The Texture of Silence

 

The texture of silence

 

Silence has texture.

You don’t realise how different those textures are until you stop to listen.

There’s the broken glass, bleeding edge texture of the awkward silence that falls in the ringing aftermath of a fight. You can feel the sharp fractured edges as the shattered peace falls to the ground like glass bird-scarers in an old fashioned kitchen garden.

Then there’s the hungry salivating silence of expectation, that bated breath hush, like the dying tones of the dinner gong where only vibrations and eagerness remain.

And finally there’s the silence you find in holy places, where worlds meet and touch and even overlap. You walk in and are struck by the depth of the quiet, self conscious suddenly of the creak of a door or arthritic knees, yet any sound you make rapidly vanishes, absorbed into the deep silence as a stone dropped into an underground lake. The ripples spread out to infinity and are lost, and the silence returns. It has the texture of the finest velvet, rich and soft as forest moss. When you let yourself be still, you can hear the silence over the roar of traffic or the bustle of a busy kitchen, like a kind of celestial white noise.

When you find a place where this sort of silence prevails, cherish it. Hold it in your heart, explore that texture in your mind till you understand that beyond all the sounds of the world, from the discordant roar of aircraft, the inanity of human chatter to the melody of springtime birds and the wind in the wheat, this silence is the song of the spirit that plays on whether we choose to hear it or not.

Returning from a Pilgrimage

 

And what you thought you came for
Is only a shell, a husk of meaning
From which the purpose breaks only when it is fulfilled
If at all. Either you had no purpose
Or the purpose is beyond the end you figured
And is altered in fulfilment.”- TS Eliot, Little Gidding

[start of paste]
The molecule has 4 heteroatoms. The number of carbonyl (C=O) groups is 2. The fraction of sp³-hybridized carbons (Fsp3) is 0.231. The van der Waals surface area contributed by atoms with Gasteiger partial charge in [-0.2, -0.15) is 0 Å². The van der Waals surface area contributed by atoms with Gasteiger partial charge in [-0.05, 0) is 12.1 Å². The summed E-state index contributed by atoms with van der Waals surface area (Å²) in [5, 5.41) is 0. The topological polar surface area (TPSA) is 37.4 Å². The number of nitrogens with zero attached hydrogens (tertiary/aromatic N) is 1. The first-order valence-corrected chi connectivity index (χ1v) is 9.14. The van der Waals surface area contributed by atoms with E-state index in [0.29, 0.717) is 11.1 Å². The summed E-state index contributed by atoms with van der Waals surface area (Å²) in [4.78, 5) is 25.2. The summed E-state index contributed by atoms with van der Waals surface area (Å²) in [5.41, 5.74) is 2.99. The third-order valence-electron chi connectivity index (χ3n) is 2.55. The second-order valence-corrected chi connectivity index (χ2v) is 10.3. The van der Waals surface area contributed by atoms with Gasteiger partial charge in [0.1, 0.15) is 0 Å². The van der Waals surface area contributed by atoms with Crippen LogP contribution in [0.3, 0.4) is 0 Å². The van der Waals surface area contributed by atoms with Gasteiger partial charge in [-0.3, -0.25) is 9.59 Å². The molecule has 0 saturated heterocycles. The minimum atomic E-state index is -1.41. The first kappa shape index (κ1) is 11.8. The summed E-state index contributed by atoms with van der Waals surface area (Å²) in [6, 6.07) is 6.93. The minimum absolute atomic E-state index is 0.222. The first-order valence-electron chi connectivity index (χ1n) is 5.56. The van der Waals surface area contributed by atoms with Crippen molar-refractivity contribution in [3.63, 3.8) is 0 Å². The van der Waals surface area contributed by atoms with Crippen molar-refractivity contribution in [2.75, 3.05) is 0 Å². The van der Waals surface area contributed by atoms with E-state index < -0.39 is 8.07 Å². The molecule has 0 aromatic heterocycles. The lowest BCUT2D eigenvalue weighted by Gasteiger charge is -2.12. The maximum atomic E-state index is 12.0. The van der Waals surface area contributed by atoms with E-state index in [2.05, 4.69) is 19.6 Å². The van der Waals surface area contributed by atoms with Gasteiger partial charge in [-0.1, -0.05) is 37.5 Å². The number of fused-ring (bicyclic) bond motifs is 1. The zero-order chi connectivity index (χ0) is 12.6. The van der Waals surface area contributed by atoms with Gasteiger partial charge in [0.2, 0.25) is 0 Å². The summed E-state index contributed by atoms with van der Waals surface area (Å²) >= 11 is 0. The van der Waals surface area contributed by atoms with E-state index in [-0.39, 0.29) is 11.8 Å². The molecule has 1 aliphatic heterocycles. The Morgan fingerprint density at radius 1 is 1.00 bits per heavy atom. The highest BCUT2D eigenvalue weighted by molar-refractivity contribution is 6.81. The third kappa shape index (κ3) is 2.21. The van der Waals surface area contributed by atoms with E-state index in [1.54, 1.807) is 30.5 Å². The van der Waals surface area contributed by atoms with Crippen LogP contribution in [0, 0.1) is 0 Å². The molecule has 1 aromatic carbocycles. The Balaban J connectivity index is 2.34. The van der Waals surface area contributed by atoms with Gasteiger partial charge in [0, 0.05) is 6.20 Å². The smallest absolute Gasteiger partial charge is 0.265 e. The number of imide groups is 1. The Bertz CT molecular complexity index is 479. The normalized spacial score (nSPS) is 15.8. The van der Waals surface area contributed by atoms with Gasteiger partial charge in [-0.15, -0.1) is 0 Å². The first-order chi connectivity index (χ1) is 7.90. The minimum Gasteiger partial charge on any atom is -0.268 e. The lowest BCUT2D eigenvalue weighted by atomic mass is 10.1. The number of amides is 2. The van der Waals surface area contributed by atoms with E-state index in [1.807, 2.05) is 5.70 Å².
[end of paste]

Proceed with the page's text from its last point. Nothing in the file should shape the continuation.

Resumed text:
It hits like an earthquake or a flash flood, or thunder in a clear sky, this sudden understanding, this making plain of what was obscure. It’s like being hit on the head, the violence and the unexpectedness of the realisation that now, now  you understand.

And yet, in the moment also comes a realisation that the chances are you will never be able to explain what you know now and how you come to know it. Everything becomes a metaphor, a finger pointing at the moon.

The first time this earthquake really shook my brain I was nineteen and I’d just had a professor of astrophysics explain the Theory of Relativity to me, quite cordially over a cup of coffee in a senior common room I really wasn’t meant to be in. It had taken about fifteen minutes and when he paused and looked at me to see if I “got” it, the ‘quake hit and I did. I had the sense of my own intelligence being too small, too puny to retain it and relay it back to another person, but for a few seconds I “got” it and it made sense. Then the synapses involved seemed to implode and the fragile connections were lost. But for a short while I understood.

Perhaps I might have understood for longer had my field been physics or even mathematics, but my subjects were English and Latin and I was a sneaky interloper in this world of mad professors and bad coffee.